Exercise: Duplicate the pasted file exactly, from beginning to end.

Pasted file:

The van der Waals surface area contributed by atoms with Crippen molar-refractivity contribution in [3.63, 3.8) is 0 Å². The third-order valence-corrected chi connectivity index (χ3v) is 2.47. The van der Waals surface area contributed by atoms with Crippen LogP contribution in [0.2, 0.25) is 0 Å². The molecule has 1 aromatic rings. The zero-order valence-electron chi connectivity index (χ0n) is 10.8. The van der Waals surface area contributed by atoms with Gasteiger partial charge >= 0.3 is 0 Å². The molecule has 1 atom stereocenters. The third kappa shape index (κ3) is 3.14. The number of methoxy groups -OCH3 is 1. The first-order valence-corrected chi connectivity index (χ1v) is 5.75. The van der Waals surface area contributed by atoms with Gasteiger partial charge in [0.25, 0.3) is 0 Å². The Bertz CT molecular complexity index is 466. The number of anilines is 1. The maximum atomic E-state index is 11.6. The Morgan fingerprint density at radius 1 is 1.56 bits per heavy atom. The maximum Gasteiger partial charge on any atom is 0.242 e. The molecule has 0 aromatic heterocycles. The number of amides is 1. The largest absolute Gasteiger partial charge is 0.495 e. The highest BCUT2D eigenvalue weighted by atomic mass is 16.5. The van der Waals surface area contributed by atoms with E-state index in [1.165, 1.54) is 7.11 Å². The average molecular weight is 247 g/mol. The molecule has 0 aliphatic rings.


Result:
The van der Waals surface area contributed by atoms with Crippen molar-refractivity contribution in [3.63, 3.8) is 0 Å². The third-order valence-corrected chi connectivity index (χ3v) is 2.47. The van der Waals surface area contributed by atoms with Crippen LogP contribution in [0.2, 0.25) is 0 Å². The molecule has 1 aromatic rings. The zero-order valence-electron chi connectivity index (χ0n) is 10.8. The van der Waals surface area contributed by atoms with Gasteiger partial charge >= 0.3 is 0 Å². The molecule has 1 atom stereocenters. The third kappa shape index (κ3) is 3.14. The number of methoxy groups -OCH3 is 1. The first-order valence-corrected chi connectivity index (χ1v) is 5.75. The van der Waals surface area contributed by atoms with Gasteiger partial charge in [0.25, 0.3) is 0 Å². The Bertz CT molecular complexity index is 466. The number of anilines is 1. The maximum atomic E-state index is 11.6. The Morgan fingerprint density at radius 1 is 1.56 bits per heavy atom. The maximum Gasteiger partial charge on any atom is 0.242 e. The molecule has 0 aromatic heterocycles. The number of amides is 1. The largest absolute Gasteiger partial charge is 0.495 e. The highest BCUT2D eigenvalue weighted by atomic mass is 16.5. The van der Waals surface area contributed by atoms with E-state index in [1.165, 1.54) is 7.11 Å². The average molecular weight is 247 g/mol. The molecule has 0 aliphatic rings.